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TOF v TOE [2021] SGCA 80

Outcome: Appeal dismissed


1 The Husband appealed against the High Court Judge’s decision on the division of assets, maintenance of the Wife and Child, and care and control of and access to the Child. Before the High Court, the Husband claimed that he had “no assets at all”, but was found to have failed to provide full and frank disclosure of the extent of his assets. The High Court Judge ultimately arrived at an average ratio of division of 36.5:63.5 in the Husband’s favour, but awarded the Wife $4 million as a reasonable figure, taking into account the sum of $5 million claimed by the Wife as her share of the division of assets.

Court’s Decision:

2 The Court of Appeal dismissed the Husband’s appeal and upheld the High Court’s decision to award the Wife $4 million as her share of the matrimonial assets, but for different reasons.

3 In dividing the matrimonial assets, the focus is on achieving a just and equitable division of the material gains of the marital partnership, by identifying and valuing the matrimonial assets. Normally, the court will draw ordinary inferences in its assessment of the evidence submitted by parties, upon evaluating its reliability: at [61] and [62].

4 In the identification and valuation of matrimonial assets, full and frank disclosure is critical, and it is not for parties to tailor their disclosure to suit their purposes. If full and frank disclosure is not made, adverse inference may be drawn as a response to the blameworthy conduct. However, not every gap in disclosure leads to the drawing of an adverse inference, as parties in functioning marriages may not always keep detailed records or be able to recall specific transactions: at [64] and [65].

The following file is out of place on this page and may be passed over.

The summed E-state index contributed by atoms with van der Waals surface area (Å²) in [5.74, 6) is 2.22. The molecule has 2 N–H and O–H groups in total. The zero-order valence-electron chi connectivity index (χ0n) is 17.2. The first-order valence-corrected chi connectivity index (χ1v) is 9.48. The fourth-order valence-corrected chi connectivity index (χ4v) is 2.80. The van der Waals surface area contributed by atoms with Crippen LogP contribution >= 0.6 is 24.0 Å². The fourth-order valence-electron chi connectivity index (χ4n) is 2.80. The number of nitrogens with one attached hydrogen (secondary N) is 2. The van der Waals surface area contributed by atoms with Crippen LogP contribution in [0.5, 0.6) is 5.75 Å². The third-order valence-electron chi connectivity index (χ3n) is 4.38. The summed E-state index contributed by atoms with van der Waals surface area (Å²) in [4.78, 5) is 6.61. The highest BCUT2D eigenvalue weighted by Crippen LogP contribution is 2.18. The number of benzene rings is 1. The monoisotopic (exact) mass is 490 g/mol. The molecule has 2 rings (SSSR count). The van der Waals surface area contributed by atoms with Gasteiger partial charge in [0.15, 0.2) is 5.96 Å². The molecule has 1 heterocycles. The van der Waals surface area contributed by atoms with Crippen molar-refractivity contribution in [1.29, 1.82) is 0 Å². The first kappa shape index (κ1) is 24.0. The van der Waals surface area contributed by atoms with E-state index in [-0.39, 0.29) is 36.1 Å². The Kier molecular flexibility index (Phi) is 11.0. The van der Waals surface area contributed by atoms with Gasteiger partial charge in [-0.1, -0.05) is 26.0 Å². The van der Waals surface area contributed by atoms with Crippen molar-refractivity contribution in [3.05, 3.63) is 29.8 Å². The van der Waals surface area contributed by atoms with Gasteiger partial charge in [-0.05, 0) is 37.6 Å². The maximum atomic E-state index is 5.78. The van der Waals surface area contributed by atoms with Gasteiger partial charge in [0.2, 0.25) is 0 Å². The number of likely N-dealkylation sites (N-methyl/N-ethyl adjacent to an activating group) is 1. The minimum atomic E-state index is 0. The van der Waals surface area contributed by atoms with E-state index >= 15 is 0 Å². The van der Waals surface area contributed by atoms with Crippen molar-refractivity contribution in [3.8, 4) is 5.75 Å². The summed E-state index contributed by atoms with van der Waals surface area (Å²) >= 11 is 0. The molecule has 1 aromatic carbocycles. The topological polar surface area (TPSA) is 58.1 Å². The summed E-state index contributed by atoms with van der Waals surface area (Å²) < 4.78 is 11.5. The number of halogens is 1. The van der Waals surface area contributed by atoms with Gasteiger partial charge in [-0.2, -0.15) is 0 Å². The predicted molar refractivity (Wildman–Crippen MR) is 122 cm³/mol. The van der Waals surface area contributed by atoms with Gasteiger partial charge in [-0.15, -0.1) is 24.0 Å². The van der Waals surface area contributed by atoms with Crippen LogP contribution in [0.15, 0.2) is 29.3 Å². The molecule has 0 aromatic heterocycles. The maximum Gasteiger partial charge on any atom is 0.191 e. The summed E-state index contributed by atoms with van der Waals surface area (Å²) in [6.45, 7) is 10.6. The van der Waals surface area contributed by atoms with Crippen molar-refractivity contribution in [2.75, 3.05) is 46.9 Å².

5 Adverse inference is typically given effect either by the quantification or uplift approaches set out in UZN v UZM [2020] SGCA 109 at [28]. Values of certain assets may be included into the pool when a party expended substantial sums when divorce is imminent without the other party’s consent.  For the latter, the focus is on lack of consent by the other party for the use or diversion of funds, rather than concealment of assets through blameworthy conduct: at [66] to [69].

6 Upon identifying each undisclosed asset, an attempt should be made to assign their values based on whatever little available evidence to find a tentative aggregate amount, unless the evidence is so scarce that doing so would be useless. A specific percentage or amount should then be added to that tentative aggregate amount to account for the adverse inference drawn against the non-disclosing party: at [78].

The full text of the decision can be found here.

This summary is provided to assist the public to have a better understanding of the Court’s judgment. It is not intended to be a substitute for the reasons of the Court. All numbers in bold font and square brackets refer to the corresponding paragraph numbers in the Court’s judgment.


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